The Equity Method in Accounting

Finance and Investing


Hira Aziz
Entrepreneur, Pakistan

The Equity Method in Accounting

The Equity Method is a tool of accounting used by companies to record their equity investments in a separate company or entity which becomes their associate company or joint venture company. With the help of the equity method, the investor company (holding or parent company) values its investment and its share in the profits and losses of the investee company.
According to both accounting standards (US GAAP and IFRS), a holding company must use the equity method when it has a substantial (but less than majority) share in the subsidiary company and/or it has a significant influence over the operational activities of the subsidiary company.

If an investor holds, directly or indirectly (eg through subsidiaries), 20 per cent or more of the voting power of the investee, it is presumed that the investor has significant influence, unless it can be clearly demonstrated that this is not the case. Conversely, if the investor holds, directly or indirectly (eg through subsidiaries), less than 20 per cent of the voting power of the investee, it is presumed that the investor does not have significant influence, unless such influence can be clearly demonstrated.

In the above text "significant influence" over the operational activities of the subsidiary is usually evidenced in one or more of the following ways:
• Representation on the board of directors or equivalent governing body of the investee;
• Interchange of managerial personnel (exchange of managerial staff);
• Participation in policy-making processes, including participation in decisions about dividends or
other distributions;
• Material transactions between the investor and the investee (significant intra-company transaction); or
• Provision of essential technical information (e.g., the subsidiary company’s reliance on the technology of holding company).

The substantial equity investments made by the public company in a separate company having less than majority shares (20% - 50%) but significant control over the activities of the associate company are recorded under the equity method of accounting.
According to IAS-28 [Investments in Associates and Joint Ventures (2011)], the investments at the time of acquisition must be initially recorded at cost and then they must be adjusted for any changes that occurr after the acquisition. The profits and losses are adjusted according to the investor company’s share in the associate company. An increase in the profit increases the investment and income while a loss decreases the investment and the income so as the other comprehensive income (OCI) also increases the other comprehensive income, they all are recorded corresponding to the share of the investor company.

Have a look at an example for understanding the recording procedure of the investment under the Equity Method. Let’s assume the following things happen:
- On January 1, 2018, ABC Company acquires 30,000 shares (20% of the XYZ Company) for a cost of $20 per share.
- At the end of the year 2018, the XYZ Company reports an income of $200,000 while ABC Company’s share is 20% or $40,000.
- At the beginning of the next year on January 20, 2019, XYZ Company announces a cash dividend of $40,000, ABC Company received 20% or $8,000.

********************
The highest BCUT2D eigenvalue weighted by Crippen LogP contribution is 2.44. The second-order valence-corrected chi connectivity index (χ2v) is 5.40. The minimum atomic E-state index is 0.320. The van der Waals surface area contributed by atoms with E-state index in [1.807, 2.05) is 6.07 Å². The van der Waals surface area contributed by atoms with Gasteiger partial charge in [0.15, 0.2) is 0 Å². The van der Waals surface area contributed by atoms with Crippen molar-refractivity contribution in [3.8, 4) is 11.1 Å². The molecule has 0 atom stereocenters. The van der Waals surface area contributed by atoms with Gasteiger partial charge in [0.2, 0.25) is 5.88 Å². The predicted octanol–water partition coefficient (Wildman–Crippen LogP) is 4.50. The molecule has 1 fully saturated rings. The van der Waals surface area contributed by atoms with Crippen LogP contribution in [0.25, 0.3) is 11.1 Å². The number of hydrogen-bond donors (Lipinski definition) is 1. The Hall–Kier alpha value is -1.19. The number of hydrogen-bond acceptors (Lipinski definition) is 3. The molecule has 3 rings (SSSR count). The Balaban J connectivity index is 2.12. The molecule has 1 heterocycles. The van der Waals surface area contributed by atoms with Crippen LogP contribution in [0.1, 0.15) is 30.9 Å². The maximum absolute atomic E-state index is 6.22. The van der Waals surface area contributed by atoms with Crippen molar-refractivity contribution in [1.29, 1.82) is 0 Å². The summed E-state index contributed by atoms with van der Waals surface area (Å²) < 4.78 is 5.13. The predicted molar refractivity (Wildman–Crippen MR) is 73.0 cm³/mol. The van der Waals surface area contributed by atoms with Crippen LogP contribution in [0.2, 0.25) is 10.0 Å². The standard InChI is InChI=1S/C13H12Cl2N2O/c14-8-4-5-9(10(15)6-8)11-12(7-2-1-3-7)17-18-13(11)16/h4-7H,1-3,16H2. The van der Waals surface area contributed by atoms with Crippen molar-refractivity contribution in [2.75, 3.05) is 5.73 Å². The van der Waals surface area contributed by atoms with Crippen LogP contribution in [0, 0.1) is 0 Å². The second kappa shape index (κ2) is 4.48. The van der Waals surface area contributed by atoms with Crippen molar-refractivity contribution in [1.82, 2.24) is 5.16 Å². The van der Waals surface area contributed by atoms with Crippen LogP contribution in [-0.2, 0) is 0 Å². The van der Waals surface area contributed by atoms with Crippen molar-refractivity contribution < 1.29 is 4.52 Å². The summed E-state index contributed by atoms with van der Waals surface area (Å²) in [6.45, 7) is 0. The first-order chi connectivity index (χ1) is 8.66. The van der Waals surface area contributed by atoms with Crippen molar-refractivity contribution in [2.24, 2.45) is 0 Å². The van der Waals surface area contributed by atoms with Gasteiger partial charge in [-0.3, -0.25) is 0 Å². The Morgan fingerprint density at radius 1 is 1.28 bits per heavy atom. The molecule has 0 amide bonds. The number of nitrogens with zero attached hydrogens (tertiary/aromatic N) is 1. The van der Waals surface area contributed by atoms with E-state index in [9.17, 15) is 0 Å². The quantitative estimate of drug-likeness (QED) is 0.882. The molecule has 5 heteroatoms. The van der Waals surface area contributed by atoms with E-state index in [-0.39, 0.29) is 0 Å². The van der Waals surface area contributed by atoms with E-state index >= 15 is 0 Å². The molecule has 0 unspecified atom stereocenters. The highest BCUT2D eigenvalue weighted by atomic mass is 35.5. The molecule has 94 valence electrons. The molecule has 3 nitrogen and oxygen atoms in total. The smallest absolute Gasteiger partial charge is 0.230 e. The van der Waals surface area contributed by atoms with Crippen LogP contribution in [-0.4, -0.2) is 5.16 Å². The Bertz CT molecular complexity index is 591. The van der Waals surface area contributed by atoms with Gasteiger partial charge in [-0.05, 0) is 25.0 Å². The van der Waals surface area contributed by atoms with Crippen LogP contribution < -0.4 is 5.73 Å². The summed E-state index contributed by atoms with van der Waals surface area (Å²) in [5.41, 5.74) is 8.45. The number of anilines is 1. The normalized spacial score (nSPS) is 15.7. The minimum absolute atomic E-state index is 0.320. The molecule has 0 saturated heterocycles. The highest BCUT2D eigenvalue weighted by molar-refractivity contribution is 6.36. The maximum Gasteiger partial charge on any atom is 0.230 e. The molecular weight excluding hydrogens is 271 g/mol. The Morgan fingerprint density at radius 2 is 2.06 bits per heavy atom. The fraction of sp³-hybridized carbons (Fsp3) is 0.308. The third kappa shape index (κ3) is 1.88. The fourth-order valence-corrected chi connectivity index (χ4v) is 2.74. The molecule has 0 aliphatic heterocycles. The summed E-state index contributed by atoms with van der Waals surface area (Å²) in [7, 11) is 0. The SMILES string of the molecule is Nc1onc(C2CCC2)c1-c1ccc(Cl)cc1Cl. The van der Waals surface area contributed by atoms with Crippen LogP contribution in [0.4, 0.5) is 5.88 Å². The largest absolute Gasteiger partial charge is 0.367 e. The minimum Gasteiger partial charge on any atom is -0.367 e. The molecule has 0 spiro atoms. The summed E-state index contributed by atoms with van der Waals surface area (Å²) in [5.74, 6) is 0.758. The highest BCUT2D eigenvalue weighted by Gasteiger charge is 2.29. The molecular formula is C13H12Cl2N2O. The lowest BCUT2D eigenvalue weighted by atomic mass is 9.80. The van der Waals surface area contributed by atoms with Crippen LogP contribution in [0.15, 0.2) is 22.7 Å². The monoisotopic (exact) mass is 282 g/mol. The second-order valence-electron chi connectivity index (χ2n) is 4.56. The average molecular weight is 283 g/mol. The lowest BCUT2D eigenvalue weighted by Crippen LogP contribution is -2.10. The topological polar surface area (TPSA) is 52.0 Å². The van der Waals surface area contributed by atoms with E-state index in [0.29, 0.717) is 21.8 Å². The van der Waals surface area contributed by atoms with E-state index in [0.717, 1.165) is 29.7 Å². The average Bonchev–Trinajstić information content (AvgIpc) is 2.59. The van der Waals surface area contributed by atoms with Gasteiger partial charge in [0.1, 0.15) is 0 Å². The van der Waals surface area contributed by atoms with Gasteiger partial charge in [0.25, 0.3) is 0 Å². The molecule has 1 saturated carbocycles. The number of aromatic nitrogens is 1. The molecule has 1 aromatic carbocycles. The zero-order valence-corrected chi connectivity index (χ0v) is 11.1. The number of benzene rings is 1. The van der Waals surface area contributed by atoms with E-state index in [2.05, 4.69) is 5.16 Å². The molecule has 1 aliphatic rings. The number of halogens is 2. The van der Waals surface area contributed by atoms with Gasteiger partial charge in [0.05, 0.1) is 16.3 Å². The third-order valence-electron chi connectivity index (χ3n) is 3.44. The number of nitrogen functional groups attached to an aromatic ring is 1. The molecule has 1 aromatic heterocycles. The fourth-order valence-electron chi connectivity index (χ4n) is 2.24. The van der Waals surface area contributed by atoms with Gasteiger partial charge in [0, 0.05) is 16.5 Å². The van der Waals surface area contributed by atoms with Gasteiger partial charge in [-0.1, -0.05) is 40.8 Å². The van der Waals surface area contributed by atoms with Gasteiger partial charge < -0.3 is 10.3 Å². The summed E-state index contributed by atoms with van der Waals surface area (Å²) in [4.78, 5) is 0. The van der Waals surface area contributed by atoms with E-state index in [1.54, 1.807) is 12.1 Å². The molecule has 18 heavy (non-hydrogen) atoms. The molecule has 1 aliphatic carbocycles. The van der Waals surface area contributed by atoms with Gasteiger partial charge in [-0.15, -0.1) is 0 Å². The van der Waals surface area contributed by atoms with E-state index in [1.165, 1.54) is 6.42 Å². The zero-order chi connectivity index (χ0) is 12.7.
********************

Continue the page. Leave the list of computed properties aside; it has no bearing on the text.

- At the end of the year 2019, the XYZ Company reports a net loss of $50,000 in which ABC’s share is 20% that is $10,000.

Jan 1st, 2018 Equity investment $600,000
Cash $600,000
Dec 31st, 2018 Equity investment $40,000
Revenue from investment $40,000
Jan 20th, 2019 Cash $8,000
Equity investment $8,000
Dec 31st, 2019 Loss on investment $10,000
Equity investment $10,000

In the above example you can see why the Equity Method is also known as "One Line Consolidation". In this respect it is simpler and quite different from the Consolidation Method in which all the financial aspects (such as increase or decrease in the assets and liabilities, realized or unrealized gain or loss and changes in amortization and goodwill, etc.) of the associate company, are reported in the financial statements of the investor company.
The Equity Method only reports the net effect of the financials of the associate company as a single line item on the financial statements of the investor company.
In the Income Statement, the financial effect of the associate company is reported as a one-line amount of Revenue from investment and in the Balance Sheet, it is reported as a one-line amount of equity investment.
Book: Barry J. Epstein, Eva K. Jermakowicz, (2008) "Wiley IFRS 2008: Interpretation and Application of International Financial reporting standards", 2008, pp. 372.
Book: Aileen Pierce, Niamh Brennan, (2003) "Principles and Practice of Group Accounts: A European Perspective ", 2003, pp. 16


Adeniji Emmanuel
Student (University), Nigeria

Group IAS Information

Thanks for your article. I would like to see some more explanation on group IAS, like its history, o... Sign up


More on Finance and Investing:
Methods, Models and Theories
Discussion Topics
Distress Restructuring
How to restore Trust in Financial Markets?
New Global Reserve Currency needed?
List of Investment Mantras
🔥Never Waste a Good Crisis as Investor
Know your Customer (KYC)
Effect of Interest Rate Raise on Economic Growth
Alternative Investments
Minority Shares Buyback
👀The Equity Method in Accounting
The Preliminary Expenses in Balance Sheet
Cryptocurrencies - Characteristics, PROs and CONs
Foreign Investment Guarantees
Investing by Business Firms

Finance and Investing

About 12manage | Advertising | Link to us / Cite us | Privacy | Suggestions | Terms of Service
© 2023 12manage - The Executive Fast Track. V16.1 - Last updated: 27-3-2023. All names ™ of their owners.